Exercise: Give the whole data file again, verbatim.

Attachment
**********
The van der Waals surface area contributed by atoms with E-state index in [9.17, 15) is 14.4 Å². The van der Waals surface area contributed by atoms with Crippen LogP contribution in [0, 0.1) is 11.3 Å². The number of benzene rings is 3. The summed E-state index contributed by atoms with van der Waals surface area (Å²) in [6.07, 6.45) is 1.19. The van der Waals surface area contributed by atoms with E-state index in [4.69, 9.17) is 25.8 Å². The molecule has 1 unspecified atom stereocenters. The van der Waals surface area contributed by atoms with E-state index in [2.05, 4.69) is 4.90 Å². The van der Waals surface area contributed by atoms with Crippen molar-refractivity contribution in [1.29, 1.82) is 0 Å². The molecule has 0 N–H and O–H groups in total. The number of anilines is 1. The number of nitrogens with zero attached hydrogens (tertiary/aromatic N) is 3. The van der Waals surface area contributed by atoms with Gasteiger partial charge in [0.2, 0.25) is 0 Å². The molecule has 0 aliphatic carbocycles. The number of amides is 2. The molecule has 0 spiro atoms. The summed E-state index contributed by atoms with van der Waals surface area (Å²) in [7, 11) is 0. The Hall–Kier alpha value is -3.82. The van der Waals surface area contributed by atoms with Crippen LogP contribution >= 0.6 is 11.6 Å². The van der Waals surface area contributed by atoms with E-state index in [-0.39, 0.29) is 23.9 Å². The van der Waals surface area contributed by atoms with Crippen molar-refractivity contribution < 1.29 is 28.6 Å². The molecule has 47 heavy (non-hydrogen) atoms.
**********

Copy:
The van der Waals surface area contributed by atoms with E-state index in [9.17, 15) is 14.4 Å². The van der Waals surface area contributed by atoms with Crippen LogP contribution in [0, 0.1) is 11.3 Å². The number of benzene rings is 3. The summed E-state index contributed by atoms with van der Waals surface area (Å²) in [6.07, 6.45) is 1.19. The van der Waals surface area contributed by atoms with E-state index in [4.69, 9.17) is 25.8 Å². The molecule has 1 unspecified atom stereocenters. The van der Waals surface area contributed by atoms with E-state index in [2.05, 4.69) is 4.90 Å². The van der Waals surface area contributed by atoms with Crippen molar-refractivity contribution in [1.29, 1.82) is 0 Å². The molecule has 0 N–H and O–H groups in total. The number of anilines is 1. The number of nitrogens with zero attached hydrogens (tertiary/aromatic N) is 3. The van der Waals surface area contributed by atoms with Gasteiger partial charge in [0.2, 0.25) is 0 Å². The molecule has 0 aliphatic carbocycles. The number of amides is 2. The molecule has 0 spiro atoms. The summed E-state index contributed by atoms with van der Waals surface area (Å²) in [7, 11) is 0. The Hall–Kier alpha value is -3.82. The van der Waals surface area contributed by atoms with Crippen LogP contribution >= 0.6 is 11.6 Å². The van der Waals surface area contributed by atoms with E-state index in [-0.39, 0.29) is 23.9 Å². The van der Waals surface area contributed by atoms with Crippen molar-refractivity contribution < 1.29 is 28.6 Å². The molecule has 47 heavy (non-hydrogen) atoms.